This paper describes a new program, CORRECT, which takes words rejected by the Unix® SPELL program, proposes a list of candidate corrections, and sorts them by probability score. The probability scores are the novel contribution of this work. They are based on a noisy channel model. It is assumed that the typist knows what words he or she wants to type but some noise is added on the way to the keyboard (in the form of typos and spelling errors). Using a classic Bayesian argument of the kind that is popular in recognition applications, especially speech recognition (Jelinek, 1985), one can often recover the intended correction,c, from a typo,t, by finding the correctionc that maximizesPr(c) Pr(t/c). The first factor,Pr(c), is a prior model of word probabilities; the second factor,Pr(t/c), is a model of the noisy channel that accounts for spelling transformations on letter sequences (insertions, deletions, substitutions and reversals). Both sets of probabilities were estimated using data collected from the Associated Press (AP) newswire over 1988 and 1989 as a training set. The AP generates about 1 million words and 500 typos per week.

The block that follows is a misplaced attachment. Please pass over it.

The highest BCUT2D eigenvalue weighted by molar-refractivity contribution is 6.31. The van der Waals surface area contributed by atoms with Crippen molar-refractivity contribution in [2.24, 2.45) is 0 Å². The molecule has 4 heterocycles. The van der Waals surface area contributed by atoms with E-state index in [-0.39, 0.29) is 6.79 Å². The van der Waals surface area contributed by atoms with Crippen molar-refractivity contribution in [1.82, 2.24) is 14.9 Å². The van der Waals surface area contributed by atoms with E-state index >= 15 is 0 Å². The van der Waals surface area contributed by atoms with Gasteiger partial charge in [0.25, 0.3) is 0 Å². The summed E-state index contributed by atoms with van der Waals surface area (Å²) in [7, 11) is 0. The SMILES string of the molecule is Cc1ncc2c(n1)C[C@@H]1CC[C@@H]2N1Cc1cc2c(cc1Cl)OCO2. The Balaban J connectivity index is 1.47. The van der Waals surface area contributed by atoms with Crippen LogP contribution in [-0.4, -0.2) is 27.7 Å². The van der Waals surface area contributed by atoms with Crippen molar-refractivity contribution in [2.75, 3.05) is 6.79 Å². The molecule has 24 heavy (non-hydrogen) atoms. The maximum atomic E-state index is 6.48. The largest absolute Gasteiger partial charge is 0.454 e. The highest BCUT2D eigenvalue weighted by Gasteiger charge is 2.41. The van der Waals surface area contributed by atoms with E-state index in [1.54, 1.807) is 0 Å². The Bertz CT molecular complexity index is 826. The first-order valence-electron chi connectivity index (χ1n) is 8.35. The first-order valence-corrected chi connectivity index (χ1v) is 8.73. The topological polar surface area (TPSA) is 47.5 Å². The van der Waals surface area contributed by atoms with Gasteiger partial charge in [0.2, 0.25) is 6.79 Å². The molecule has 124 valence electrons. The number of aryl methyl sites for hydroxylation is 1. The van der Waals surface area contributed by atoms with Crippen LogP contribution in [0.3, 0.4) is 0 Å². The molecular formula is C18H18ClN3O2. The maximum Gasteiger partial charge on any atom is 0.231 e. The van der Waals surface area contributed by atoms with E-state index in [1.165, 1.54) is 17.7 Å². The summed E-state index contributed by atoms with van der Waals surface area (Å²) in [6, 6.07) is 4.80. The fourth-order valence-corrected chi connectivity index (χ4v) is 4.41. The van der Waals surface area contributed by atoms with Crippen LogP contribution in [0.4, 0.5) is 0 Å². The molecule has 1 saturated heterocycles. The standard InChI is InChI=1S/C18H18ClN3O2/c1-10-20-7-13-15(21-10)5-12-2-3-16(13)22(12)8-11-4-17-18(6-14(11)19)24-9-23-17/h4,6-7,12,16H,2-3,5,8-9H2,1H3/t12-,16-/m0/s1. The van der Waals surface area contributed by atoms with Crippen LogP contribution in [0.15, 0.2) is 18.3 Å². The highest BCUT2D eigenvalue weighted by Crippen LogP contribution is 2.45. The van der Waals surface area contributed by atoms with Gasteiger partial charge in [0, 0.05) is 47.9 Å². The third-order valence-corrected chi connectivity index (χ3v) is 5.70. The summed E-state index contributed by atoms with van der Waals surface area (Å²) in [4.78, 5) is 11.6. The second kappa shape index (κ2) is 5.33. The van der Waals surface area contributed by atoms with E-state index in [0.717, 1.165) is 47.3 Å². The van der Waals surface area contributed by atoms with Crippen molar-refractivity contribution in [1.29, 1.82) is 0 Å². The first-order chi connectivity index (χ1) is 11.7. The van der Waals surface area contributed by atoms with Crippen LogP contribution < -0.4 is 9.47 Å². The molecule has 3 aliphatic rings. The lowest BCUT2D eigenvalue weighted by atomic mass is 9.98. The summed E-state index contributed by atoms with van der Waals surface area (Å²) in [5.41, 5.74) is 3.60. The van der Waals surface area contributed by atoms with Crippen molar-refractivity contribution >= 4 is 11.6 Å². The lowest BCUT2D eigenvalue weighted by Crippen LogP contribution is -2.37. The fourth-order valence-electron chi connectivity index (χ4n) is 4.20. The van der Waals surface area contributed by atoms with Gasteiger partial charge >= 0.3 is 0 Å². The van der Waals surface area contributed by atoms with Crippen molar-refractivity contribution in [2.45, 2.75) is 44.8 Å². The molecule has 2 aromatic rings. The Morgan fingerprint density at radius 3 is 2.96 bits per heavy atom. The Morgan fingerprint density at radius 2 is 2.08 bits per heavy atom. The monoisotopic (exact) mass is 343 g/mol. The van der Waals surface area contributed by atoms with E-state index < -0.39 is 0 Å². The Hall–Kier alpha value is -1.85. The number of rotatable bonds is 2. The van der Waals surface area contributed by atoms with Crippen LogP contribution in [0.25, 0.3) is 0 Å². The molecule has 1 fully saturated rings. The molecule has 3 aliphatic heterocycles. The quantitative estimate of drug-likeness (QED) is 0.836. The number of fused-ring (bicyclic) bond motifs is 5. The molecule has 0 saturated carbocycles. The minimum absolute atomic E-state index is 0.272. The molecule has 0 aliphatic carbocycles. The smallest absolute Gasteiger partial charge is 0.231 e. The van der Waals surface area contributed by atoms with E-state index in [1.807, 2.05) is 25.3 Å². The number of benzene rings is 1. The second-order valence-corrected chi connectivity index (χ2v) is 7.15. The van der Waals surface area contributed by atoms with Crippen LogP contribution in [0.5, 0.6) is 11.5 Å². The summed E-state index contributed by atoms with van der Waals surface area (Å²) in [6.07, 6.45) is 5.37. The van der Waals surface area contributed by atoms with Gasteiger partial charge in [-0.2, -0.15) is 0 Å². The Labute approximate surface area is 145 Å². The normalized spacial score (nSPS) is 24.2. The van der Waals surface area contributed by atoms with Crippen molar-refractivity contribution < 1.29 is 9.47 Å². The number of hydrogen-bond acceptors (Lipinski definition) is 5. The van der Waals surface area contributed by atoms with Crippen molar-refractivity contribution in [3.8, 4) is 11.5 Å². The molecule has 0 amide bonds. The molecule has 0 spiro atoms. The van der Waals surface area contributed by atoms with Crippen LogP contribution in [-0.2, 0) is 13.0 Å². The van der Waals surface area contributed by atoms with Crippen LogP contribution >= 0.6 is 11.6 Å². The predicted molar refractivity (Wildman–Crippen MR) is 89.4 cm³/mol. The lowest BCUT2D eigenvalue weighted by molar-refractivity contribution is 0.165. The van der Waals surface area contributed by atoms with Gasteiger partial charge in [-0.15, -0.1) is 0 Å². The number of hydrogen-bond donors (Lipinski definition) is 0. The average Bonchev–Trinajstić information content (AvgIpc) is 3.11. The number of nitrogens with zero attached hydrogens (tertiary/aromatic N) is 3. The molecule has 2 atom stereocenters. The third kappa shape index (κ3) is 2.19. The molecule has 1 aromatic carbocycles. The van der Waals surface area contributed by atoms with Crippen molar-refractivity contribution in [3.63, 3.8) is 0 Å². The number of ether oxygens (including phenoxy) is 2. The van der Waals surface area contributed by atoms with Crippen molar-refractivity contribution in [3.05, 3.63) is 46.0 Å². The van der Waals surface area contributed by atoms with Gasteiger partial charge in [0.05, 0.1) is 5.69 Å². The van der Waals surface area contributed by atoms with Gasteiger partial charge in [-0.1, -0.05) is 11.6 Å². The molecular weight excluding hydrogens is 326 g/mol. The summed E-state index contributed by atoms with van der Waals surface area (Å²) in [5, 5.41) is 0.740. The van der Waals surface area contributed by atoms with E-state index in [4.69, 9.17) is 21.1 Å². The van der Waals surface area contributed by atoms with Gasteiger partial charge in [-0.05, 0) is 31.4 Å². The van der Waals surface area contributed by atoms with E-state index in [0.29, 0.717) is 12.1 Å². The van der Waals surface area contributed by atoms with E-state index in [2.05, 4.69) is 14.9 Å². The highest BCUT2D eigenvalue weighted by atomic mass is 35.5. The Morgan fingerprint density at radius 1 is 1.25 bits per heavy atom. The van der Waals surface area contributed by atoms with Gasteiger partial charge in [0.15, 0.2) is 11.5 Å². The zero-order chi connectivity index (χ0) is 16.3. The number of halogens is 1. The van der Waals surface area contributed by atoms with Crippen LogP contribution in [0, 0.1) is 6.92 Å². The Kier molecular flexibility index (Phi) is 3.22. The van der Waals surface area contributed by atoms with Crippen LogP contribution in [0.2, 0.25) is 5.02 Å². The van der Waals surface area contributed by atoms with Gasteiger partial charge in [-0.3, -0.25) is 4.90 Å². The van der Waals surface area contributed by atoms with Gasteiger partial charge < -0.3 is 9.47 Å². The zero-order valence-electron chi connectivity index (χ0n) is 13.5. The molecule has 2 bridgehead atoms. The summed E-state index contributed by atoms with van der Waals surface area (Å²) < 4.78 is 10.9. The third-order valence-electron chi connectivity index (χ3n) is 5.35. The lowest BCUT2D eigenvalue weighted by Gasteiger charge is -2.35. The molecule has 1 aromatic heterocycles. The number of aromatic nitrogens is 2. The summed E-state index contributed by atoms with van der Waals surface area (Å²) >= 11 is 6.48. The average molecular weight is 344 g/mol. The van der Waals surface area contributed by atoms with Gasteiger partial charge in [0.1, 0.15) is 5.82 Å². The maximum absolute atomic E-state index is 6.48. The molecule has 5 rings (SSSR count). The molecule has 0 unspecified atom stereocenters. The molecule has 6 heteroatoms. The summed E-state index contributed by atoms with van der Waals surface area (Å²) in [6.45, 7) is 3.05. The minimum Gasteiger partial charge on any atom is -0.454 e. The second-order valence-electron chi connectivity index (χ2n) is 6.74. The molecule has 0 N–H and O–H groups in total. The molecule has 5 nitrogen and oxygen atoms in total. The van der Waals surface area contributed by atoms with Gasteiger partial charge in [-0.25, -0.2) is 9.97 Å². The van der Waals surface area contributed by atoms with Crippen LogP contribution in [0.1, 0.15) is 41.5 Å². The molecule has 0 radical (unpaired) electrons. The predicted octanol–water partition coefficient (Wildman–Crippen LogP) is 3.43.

In evaluating the program, we found that human judges were extremely reluctant to cast a vote given only the information available to the program, and that they were much more comfortable when they could see a concordance line or two. The second half of this paper discusses some very simple methods of modeling the context usingn-gram statistics. Althoughn-gram methods are much too simple (compared with much more sophisticated methods used in artificial intelligence and natural language processing), we have found that even these very simple methods illustrate some very interesting estimation problems that will almost certainly come up when we consider more sophisticated models of contexts. The problem is how to estimate the probability of a context that we have not seen. We compare several estimation techniques and find that some are useless. Fortunately, we have found that the Good-Turing method provides an estimate of contextual probabilities that produces a significant improvement in program performance. Context is helpful in this application, but only if it is estimated very carefully.
At this point, we have a number of different knowledge sources—the prior, the channel and the context—and there will certainly be more in the future. In general, performance will be improved as more and more knowledge sources are added to the system, as long as each additional knowledge source provides some new (independent) information. As we shall see, it is important to think more carefully about combination rules, especially when there are a large number of different knowledge sources.
KeywordsAutomated learning spelling correction n-gram language model Good-Turing estimates
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